In February 1970, two days after arriving in Canada, I was sitting in an employment office in Vancouver. The guy on the other side of the desk said, "There's an opening at Indian Affairs. Would you be interested?" Sure, I thought, naively anticipating that I'd be working with Hindus. I only realized later the Indians in question were the folks now mostly referred to as Native, Indigenous or First Nations people. We can blame Christopher Columbus and the mapmakers he trusted for the "Indian" moniker, starting with a polymath who lived in Alexandria, Egypt in the second century.
Claudius Ptolemy was a Greco-Egyptian mathematician, astronomer and geographer whose map-making skills were used by navigators well over a thousand years after his death in 170 AD. His greatest accomplishment was the Geography, in which Ptolemy combined maps of the known world, a gazetteer of 8,000 places listed by latitude and longitude, and a treatise on cartography including, crucially, how to project the Earth's curved surface onto a flat piece of paper.
By the time his work resurfaced in Constantinople about 1300 AD, the maps had been lost, but Renaissance cartographers were able to reconstruct them from his gazetteer. In looking at the results, it's obvious that Ptolemy greatly overestimated the width of Eurasia. Instead of the true value of 130°, his map spanned 180° from Britain in the west to China in the east, while omitting the coast. It was only in 1295, when Marco Polo returned from his astonishing travels in Asia, that "Cipangu," as the Chinese called Japan, was made known to Europeans.
One of the first maps to incorporate Polo's knowledge was Hendricus Martellus' world map of 1491. The problem was that Marco Polo's chronicles gave very vague descriptions of geography ("... this city is five days camel journey east of that one ...") so places are only loosely located, including Japan, which he didn't visit.
In addition to showing Japan (located much farther east than its actual location), Martellus' map is the first post-Ptolemy map to incorporate latitude and longitude. This made it possible for Christopher Columbus to (under-) estimate the distance from the Canary Isles to Japan in his quest to find a westerly route to the "Indies."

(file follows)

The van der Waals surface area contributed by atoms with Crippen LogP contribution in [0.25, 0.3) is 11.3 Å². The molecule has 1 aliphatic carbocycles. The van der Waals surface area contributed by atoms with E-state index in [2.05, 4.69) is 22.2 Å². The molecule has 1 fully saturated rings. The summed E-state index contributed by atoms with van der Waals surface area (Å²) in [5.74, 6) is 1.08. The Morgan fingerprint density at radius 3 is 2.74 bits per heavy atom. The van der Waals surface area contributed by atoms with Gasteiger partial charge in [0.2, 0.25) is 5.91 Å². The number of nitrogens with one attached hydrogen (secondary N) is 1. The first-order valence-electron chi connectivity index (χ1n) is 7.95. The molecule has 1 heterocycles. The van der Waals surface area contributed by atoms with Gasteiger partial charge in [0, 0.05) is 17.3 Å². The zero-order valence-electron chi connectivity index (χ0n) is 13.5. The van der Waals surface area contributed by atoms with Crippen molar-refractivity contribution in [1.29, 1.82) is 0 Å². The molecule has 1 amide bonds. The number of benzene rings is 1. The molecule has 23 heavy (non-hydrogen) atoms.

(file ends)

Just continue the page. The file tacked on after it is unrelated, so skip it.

As well as the longitudinal problem, Columbus underestimated the size of our planet. He took Earth's circumference to be 18,800 miles (rather than its actual value of 25,000 miles) due to confusion between "Arabic" and "Roman" miles. Or he may have known the true value, but chose to go along with a smaller one. Why? Because funding for his original trans-Atlantic voyage depended on his backers believing that the distance from the Canary Islands to Japan — and hence "Indies" — to be no more than 2,300 of our miles; it's actually 7,800 miles. Whatever doubts he may have had, he kept them to himself when he approached the rulers of first Portugal, then Spain, for funds.
Fortunately for him — not so fortunately for the natives he encountered — his expedition made landfall in the Bahamas off the coast of what would soon be called America after the Italian navigator Amerigo Vespucci. Still, Columbus thought he'd found the Indies — the name then given to all the lands of eastern Asia — so he called the local populace "Indians." Which somehow stuck, even after his error was discovered. (An alternative theory that "Indians," Spanish Indios, came from "la gente en Dios," the people of God, is almost certainly wrong.)
Next time, we'll look at the Martellus Map, whose "invisible ink" was recently brought to light at Yale University.
Barry Evans (email@example.com) quit Canada's Department of Indian Affairs and Northern Development after reading Alan Fry's How a People Die. It's still in print.